In 2019, Moultrie turned down a scholarship to play college soccer for UNC and instead went pro, signing a six-figure deal with Nike — but she had no pro club to play for. Sources since 2019 have said the Thorns were trying behind the scenes to get approval to sign Moultrie, who moved to Portland to join the Thorns academy and trained with the senior team.
“She’s had a lot of stress and noise and I’ve never once had to say to her, ‘Ignore the noise and stay focused’ because that’s who she is,” Parsons said. “She has some good mental skills to be present and continue moving forward in training and developing. We saw good glimpses from her tonight.”
Moultrie’s No. 42 was given to her when she first arrived in Portland in 2019, and now she plans to keep it.
“It was given to me and so it’s a special number to me forever because it’s the first number I played in,” she said.
Thorns goalkeeper Bella Bixby came up with a crucial save within the first 30 seconds of the second half to preserve the Thorns’ early lead. Louisville’s Lauren Milliet cut her way through the Thorns defense to find space and chipped a pass to Nagasato in front of goal. Nagasato took a one-time swipe at it, but Bixby dove to ground to smother the shot.
The Thorns were missing their national team stars Saturday, who are already gone in preparation of this summer’s Olympics in Tokyo. Representing the U.S. will be midfielder Crystal Dunn, goalkeeper Adrianna Franch, midfielder Lindsey Horan and defender Becky Sauerbrunn. Captain and midfielder Christine Sinclair will represent Canada.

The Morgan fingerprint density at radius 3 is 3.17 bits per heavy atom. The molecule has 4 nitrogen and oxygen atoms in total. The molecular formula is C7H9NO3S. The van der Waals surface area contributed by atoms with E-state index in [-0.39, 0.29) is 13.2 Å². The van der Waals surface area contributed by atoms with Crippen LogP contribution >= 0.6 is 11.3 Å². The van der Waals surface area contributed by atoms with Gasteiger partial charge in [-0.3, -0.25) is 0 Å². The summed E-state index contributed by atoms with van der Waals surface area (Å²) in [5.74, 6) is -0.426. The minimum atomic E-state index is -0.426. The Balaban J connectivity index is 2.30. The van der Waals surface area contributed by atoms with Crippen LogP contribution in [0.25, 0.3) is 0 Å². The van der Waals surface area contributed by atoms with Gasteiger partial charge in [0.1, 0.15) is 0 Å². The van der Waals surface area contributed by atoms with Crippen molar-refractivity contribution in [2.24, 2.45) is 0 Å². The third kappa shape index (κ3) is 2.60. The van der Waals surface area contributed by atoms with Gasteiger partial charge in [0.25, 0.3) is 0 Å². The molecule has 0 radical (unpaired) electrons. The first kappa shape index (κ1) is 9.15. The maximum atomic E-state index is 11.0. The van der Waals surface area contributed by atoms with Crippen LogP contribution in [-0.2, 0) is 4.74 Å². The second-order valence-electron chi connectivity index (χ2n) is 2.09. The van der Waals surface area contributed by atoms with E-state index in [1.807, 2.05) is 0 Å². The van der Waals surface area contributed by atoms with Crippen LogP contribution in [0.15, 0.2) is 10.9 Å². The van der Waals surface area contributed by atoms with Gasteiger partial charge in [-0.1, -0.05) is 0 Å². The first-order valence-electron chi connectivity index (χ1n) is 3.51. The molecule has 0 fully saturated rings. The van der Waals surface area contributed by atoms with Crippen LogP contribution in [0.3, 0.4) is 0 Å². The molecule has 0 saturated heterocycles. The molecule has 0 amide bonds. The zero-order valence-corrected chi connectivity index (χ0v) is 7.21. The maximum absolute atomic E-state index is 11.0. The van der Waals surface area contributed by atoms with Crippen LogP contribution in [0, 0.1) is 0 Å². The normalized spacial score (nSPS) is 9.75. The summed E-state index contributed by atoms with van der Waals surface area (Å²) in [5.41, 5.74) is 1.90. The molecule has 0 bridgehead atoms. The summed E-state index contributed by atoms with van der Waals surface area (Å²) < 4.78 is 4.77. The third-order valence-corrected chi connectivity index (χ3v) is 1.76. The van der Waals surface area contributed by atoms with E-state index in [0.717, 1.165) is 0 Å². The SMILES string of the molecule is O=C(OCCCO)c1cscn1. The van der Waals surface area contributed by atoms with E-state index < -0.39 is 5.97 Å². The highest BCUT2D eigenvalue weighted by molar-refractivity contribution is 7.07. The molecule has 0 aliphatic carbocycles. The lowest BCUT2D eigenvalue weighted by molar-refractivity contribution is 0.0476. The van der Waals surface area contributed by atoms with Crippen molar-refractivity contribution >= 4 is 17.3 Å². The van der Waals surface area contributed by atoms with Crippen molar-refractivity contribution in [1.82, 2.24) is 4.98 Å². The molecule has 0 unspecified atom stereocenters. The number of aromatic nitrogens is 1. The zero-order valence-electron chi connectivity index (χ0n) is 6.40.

The Olympic women’s soccer tournament begins July 21, with the gold medal match scheduled for August 6. The NWSL is not taking a break for the Olympics, and the Thorns have signed forward Raisa Strom-Okimoto and midfielder Taylor Porter as “National Team Replacement players,” which fill temporary roster slots, per NWSL rules.
Parsons will probably be watching the Olympics closely — competing there will be the Netherlands, the national team he is taking over after this season with the Thorns ends.
The Thorns were coming into Saturday off a tough loss in North Carolina one week ago — tough not because they were beaten badly, but because they were even with the Courage in every key stat except the score. That loss ended a three-game winning streak for the Thorns.
The last time the Thorns faced Louisville in their first-ever meeting last month, the Thorns cruised to a 3-0 win.
Louisville was awarded an NWSL expansion team in 2019 and planned to be named Proof Louisville FC, a reference to both Kentucky bourbon and authenticity. After fan outcry, the name was changed to Racing Louisville FC, a reference to Kentucky horse-racing and an homage to the many historic soccer clubs named Racing around the world.
Up next, the Thorns host NJ/NY Gotham FC on July 11. Whether Moultrie plays then or not, it’s clear she will continue to see the field for the Thorns.
“The only words that I could relay to anybody watching is just that, not only do dreams come true, but when you set your mind to something and you work for it every single day, these things can happen,” Moultrie said of finally making her debut. “I just hope that everybody can live by those words.”
— Caitlin Murray for The Oregonian/OregonLive